Mr. COLSON: Well, there's a place to reveal them. I mean, he's the deputy director of the Federal Bureau of Investigation; he ought to reveal them, absolutely. But he ought to reveal them either to a grand jury or to a prosecutor or to the president himself. If he had gone in to see the director of the FBI, Pat Gray, and said, `We need to go see the president; there's criminal activity going on in the White House,' I can guarantee you they would have gotten an appointment because the president of the United States, if he thinks the Federal Bureau of Investigation is going to investigate him, is going to act.
BLOCK: And you feel--you have no problem assuming that if he had gone through channels, that the information would have been acted on and appropriate punishment would have been taken?
Mr. COLSON: I can guarantee you because the president of the United States could not sit there and ignore the FBI coming in and telling them that they had evidence of criminal activity going on in the White House. He couldn't possibly do that. No one would be so foolish as to do that.
BLOCK: Are you saying that the president was not aware of a cover-up and was not involved in a cover-up?
Mr. COLSON: Well, at the time that a lot of this was being written, the president--yes, he was involved in it, of course. Was he aware that it was a criminal conspiracy? I'm not sure. I told him that a couple of times, and the tapes show that, but I think he brushed it off. I think he said, `Oh, no, it hasn't gotten to that stage.'
BLOCK: You were yourself indicted in the Watergate cover-up. I wonder if this closes a chapter for you in any way with the revelation of Deep Throat.
Mr. COLSON: Oh, no, goodness. I've gone beyond that. I don't even--I don't think about Deep Throat except when something like this happens. No, no. I closed that chapter a long time ago. That was a part of my life--I'm grateful for it because out of it came my conversion to Christ and the work that I do in the prisons, and it's the most rewarding thing in my life. I've often said `Thank God for Watergate.' So I don't look back and say, `Oh, goodness, this is healing this wound.' The wounds are gone. The wounds have been healed.
BLOCK: Charles Colson, former special counsel to President Nixon. He spoke with us from Naples, Florida.
Finally, to William Ruckelshaus. He was acting FBI director for several months in 1972. Then he was deputy attorney general. He resigned during the infamous Saturday Night Massacre rather than carry out the president's order to fire special prosecutor Archibald Cox. Ruckelshaus says he's not surprised Deep Throat came from within the FBI. He says Mark Felt was in a perfect position to be the source.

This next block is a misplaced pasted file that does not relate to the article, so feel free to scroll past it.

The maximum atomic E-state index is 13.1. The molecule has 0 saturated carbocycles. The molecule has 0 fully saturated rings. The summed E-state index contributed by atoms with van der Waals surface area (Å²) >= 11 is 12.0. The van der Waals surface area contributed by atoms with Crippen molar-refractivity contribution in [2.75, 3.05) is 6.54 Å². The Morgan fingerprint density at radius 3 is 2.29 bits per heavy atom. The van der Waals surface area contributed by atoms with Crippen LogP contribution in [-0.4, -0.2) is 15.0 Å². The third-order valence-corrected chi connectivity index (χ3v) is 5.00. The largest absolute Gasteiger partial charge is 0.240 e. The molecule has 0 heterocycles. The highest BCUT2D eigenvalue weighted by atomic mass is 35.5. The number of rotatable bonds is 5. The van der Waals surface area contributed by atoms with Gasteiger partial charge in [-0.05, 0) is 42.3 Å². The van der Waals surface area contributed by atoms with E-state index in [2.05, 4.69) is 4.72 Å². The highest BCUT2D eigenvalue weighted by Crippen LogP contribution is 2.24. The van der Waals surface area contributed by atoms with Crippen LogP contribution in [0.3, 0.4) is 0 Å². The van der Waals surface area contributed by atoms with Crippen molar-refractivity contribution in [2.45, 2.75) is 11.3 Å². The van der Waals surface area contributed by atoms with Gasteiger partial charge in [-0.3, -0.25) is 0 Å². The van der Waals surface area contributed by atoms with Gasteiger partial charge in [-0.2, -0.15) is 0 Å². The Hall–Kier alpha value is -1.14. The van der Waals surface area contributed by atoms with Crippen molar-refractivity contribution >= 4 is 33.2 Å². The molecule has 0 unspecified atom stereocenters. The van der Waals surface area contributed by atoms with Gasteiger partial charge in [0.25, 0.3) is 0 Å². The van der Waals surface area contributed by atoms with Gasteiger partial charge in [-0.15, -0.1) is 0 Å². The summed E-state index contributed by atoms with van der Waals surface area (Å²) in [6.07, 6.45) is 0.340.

Mr. WILLIAM B. RUCKELSHAUS (Former Deputy Attorney General; Former Acting Director, FBI): As the number-two man of the FBI, he would have received all of the interviews that various FBI agents were making of witnesses or potential defendants or whatever, anything having to do with the Watergate. And so he would have been right in the center of the investigative information coming into the government.
BLOCK: Was he someone you had suspected over the years that would have been Deep Throat?
Mr. RUCKELSHAUS: Well, I sort of resisted trying to suspect--in fact, I was accused of it myself several times, but not because I--not anybody who understood it because I didn't have access to that information until I became director of the FBI.
BLOCK: You mean you were accused yourself of being Deep Throat?
Mr. RUCKELSHAUS: That's right.
BLOCK: You were on the list.
Mr. RUCKELSHAUS: I was on the list, but not by anybody who knew how that information flowed.
BLOCK: As you think back on what Mark Felt did at the time, do you think he did the right thing by giving information to Woodward and Bernstein?
Mr. RUCKELSHAUS: It all depends on motivation, and I have no idea what his motivation was. If his motivation was because he felt the investigation was being corrupted by the White House and therefore interfered with and he didn't feel a resignation would be successful in bringing this information out or going to a grand jury would work, and this was the only avenue he had to keep the investigation alive--if that was his motivation, then what he did was the right thing.
BLOCK: Former Deputy Attorney General William Ruckelshaus, speaking with us from Seattle, with his thoughts on the man who was Deep Throat. We also heard from former Nixon special counsel Charles Colson and deputy campaign director Jeb Stuart Magruder.